Neanderthal’s Ebb and Flow #poem #anthropology #DNA

The floor of a cave
Holds subtle clues,
Genetic remnants
Preserved in the ooze.

Molecular treasures
Hide in dirt layers,
From blood or from skin,
Or lumps of whatever.

Statistical methods
Link populations
Throughout ancient Europe’s
Inter-glacial locations.

When ice returned
The Tree of Life shook,
Layers of soil,
Are leaves
in humanity’s book.

Classic Neanderthal image from 1920

Thanks to for their article on a report in Science that dirt from Northern Spain has yielded the first nuclear DNA from an ancient human to be gleaned from sediments:

The sequences reveal the genetic identity and sex of ancient cave dwellers and show that one group of Neanderthals replaced another in the Spanish cave about 100,000 years ago, perhaps after a climate cooling. “They can see a shift in Neanderthal populations at the very same site, which is quite nice.”

This is Impossible, But I Read it Anyway #fossil #dinosaur #DNA

Dinosaur Hypacrosaurus  artist's reconstructionCartilage with DNA’s chemical signature? From a dinosaur? Preposterous.

One study found that half of remaining DNA deteriorates every 521 years. Granted, different levels of preservation exist, but that says finding wooly mammoth DNA is amazing. Dinosaurs? Impossible.

But if there’s any chance at all, it’s fascinating.

Chinese Academy of Sciences paleontologist Alida Bailleul and her colleagues think they’ve got the proof.

Okay – I see “China” and I’m more skeptical than usual. Some questionable reports come out of China. But so do some remarkable fossils.

What about bacterial contamination, whether recent or ancient? What about analytical errors handling what-must-be tiny samples? Should we even talk about this before replication studies are published?

Keep an eye open. Every controversial field of study had to start someplace.

Most Basic to Life #biology #science #poem #poetry #whatislife


Are you alive?
How do you know?
What do you look at
To see if it’s so?

Is it because
You oxidize food?
Consume and create

Or the homeostasis
That you maintain?
Do you need cells
To be in the game?

What if the planets
Hold a surprise?
Organized data
May say you’re alive.

Kate Rauner

Thanks to for raising the question, even if there’s no consensus answer. For you and me, “I think therefore I am” may work as well as any other answer.

You’re a Mutant and it Gets Worse Every Day – Here’s How #biology #gene #radioactive #DNA #Asimov

DNA structure

DNA, just peppered with carbon atoms

Does the thought of mutations in your DNA (and other bits of your body’s cells) scare you? Do you worry about toxins, or GMOs, or species-hopping viruses? Cancer, or growing a second head? Here’s something that may terrify you. Or, since it happens every day and you’re not dead yet, maybe comfort you.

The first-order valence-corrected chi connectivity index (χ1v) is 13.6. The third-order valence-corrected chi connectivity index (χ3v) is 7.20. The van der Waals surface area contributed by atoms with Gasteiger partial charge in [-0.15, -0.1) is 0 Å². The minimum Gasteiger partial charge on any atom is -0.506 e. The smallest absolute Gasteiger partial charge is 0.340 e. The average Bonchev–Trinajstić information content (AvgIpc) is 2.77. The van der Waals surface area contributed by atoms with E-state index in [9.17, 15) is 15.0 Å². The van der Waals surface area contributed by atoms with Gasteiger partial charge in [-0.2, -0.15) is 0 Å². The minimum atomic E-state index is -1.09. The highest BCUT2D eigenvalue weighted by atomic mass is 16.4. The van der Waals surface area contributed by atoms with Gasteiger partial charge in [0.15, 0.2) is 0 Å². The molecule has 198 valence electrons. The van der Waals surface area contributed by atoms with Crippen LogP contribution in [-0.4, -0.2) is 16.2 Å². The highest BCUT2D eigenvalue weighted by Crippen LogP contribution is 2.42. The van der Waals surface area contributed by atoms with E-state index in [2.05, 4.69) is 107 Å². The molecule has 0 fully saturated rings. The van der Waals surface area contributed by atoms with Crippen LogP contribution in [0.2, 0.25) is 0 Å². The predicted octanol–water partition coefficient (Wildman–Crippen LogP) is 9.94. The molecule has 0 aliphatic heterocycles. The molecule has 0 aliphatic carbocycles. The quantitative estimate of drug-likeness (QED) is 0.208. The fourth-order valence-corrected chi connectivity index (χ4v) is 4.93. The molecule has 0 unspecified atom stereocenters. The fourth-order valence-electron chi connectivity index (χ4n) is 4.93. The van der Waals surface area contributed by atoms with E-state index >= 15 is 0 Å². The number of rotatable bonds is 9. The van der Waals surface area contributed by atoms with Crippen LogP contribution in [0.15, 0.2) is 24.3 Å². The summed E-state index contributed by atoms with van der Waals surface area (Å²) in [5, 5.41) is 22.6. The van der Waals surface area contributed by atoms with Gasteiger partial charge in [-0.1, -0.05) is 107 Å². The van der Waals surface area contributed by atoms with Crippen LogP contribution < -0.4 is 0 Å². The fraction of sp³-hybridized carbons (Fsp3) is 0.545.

Here’s how you mutate. Your body contains a lot of carbon. This is such a basic fact that to say a chemical is organic means it contains carbon atoms in its molecules. Your DNA, the genetic blueprint that pilots your cells through life, contains carbon atoms.

Not likely!

Carbon, like many elements, exists in different forms called isotopes. Mostly we have carbon-12, but a fraction of all carbon is carbon-14, which is radioactive. When it decays (that is, releases a sub-atomic particle or energy from its nucleus), it transmogrifies into a different element, nitrogen.

Isaac Asimov once estimated that this transmogrification happens roughly six times a second somewhere in the DNA in your body, every second of every day, throughout your life. I’m way too lazy to check his figures, but whatever the rate, it happens. Every one of these events mutates the DNA where it occurred. A lot of the mutations will be in body cells, and some will be in sperm or eggs (reproductive cells.) A mutation might kill the cell, cause cancer, get passed on to offspring, or do nothing discernable.

So, you are a mutant. So am I. And we’re still alive. Do you feel better? Or worse?

BTW: Carbon-14 is created in Earth’s atmosphere every day by a natural process. Cosmic radiation strikes our planet from every direction, and it includes sub-atomic particles known as neutrons. Occasionally a neutron strikes a nitrogen atom. Our atmosphere is roughly 75% nitrogen, so this is no surprise.

The neutron reshuffles nitrogen’s nucleus and transforms it to carbon-14, which is radioactive and so decays back to nitrogen. It takes 5,700 years for half of a given amount of C-14 to decay, but it happens at a steady rate. The entire process happens at a steady rate and the C-14 way up high mixes into the air down low that we breathe, so the amount of C-14 in the body of any living organism stays constant until it stops breathing (or otherwise respiring). Then radioactive decay depletes the body of C-14. This is the basis of carbon-14 dating, which you may have heard of.

BTW2: Asimov’s book is old – published in 1988 – but still worth reading. He covers a lot of history and basic science. New discoveries seldom change what we know about the basics, like radioactive decay.